3. Owner and independent contractor - An independent contractor is a person who performs or works for another person (the principal) under an express or implied agreement, is not under anyone’s control, and is solely responsible for himself and his actions unless the person who hired the contractor is responsible in certain circumstances. Under The Contract Labour (Regulation and Abolition) Act, 1970, numerous liabilities have been applied to both the owner and the individual contractor. It imposes an obligation on the owner to make sure that the individual contractor is doing everything right with proper dignity and honour.
The Crown Proceedings Act, 1947, exists in England; however, there is no statutory provision in India that mentions the state’s culpability.
There was minimal discussion of the state’s obligation under Sec 65 of the Government of India Act, 1858 in pre-constitutional days, therefore it was unclear if the state was liable for a specific act or not. The condition was similar in the Government of India Act, 1935, which did not clarify the situation but recognized the situation that existed before the act’s passage.
Even though there is a mention of the government’s culpability for acts performed by its servants in the Indian Constitution (Section 300), there is still a question as to which conduct the government will be held liable for. As a result, the government’s accountability is entirely dependent on the Judges’ discretion.
Being such an important part of almost all types of laws, vicarious liability enabled a lot of researchers like Lord Chelmsford and Winfield to give justification for the applicability of this law. This is a debatable concept and needs to be addressed precisely to understand all of its aspects. Thus, every state in every country has a different take on vicarious liability all around the world. Numerous explanations have been offered for the imposition of vicarious liability:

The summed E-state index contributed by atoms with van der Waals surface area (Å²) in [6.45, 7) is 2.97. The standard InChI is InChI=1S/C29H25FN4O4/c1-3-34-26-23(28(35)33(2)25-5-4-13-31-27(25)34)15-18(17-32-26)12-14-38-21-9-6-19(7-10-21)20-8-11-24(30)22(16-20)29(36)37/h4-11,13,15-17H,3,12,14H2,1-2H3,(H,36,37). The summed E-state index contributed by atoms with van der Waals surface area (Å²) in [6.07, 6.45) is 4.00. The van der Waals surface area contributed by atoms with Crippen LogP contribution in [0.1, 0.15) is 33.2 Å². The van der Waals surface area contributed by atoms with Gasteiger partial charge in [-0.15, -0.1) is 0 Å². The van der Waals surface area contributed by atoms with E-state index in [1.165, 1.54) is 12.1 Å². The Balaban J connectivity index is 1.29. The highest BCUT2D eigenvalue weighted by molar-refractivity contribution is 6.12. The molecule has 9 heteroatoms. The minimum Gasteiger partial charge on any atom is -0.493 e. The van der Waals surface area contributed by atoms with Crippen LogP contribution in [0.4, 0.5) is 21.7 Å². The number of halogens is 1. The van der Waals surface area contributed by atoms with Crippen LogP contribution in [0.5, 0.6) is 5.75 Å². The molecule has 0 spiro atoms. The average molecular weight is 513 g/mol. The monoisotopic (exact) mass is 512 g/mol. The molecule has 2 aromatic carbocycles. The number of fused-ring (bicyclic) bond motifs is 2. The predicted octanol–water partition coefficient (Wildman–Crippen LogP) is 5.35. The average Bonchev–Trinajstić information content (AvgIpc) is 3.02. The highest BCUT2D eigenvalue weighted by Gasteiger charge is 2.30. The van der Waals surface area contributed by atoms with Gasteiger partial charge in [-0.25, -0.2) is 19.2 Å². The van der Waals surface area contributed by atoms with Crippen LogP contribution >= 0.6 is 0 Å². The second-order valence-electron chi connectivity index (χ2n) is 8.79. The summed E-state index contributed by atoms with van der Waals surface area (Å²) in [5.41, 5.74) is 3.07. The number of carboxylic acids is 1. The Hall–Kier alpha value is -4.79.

1. Because the employer profits from his employees’ activities, he should also bear any losses that those activities produce.
2. Vicarious responsibility supports accident prevention by providing a financial incentive for an employer to encourage his staff to consider the safety of others
3. The ‘deepest pockets’ belong to the master. In some circumstances, a servant’s wealth or the knowledge that he has access to resources through insurance has had an unintentional influence on the formation of legal rules
If someone shares a Master-Servant relationship with another person, he or she may well be held answerable for the torts committed by that person. Because the servant acts on behalf of his master, tort law mandates that any wrongful act committed by the servant within the course of his job makes the master accountable. There are numerous tests for outlining the link between master and servant, and also the Court also uses its discretion to work out such a relationship supporting the facts of the case.
1. Thakur, A., 2019. Vicarious Liability in case of Master-Servant Relationship in Tort Law. [online] iPleaders. Available at: https://blog.ipleaders.in/vicarious-liability-case-master-servant-relationship-tort-law/
2. India, l., 2022. Vicarious Liability in India. [online] Legalservicesindia.com. Available at: http://www.legalservicesindia.com/article/1634/Vicarious-Liability-in-India.html
3. Legal PaathShala. 2022. Vicarious Liability under Tort Law - Legal PaathShala. [online] Available at: https://legalpaathshala.com/vicarious-liability/
This article is written by Ananya Vaish of Symbiosis Law School, Hyderabad.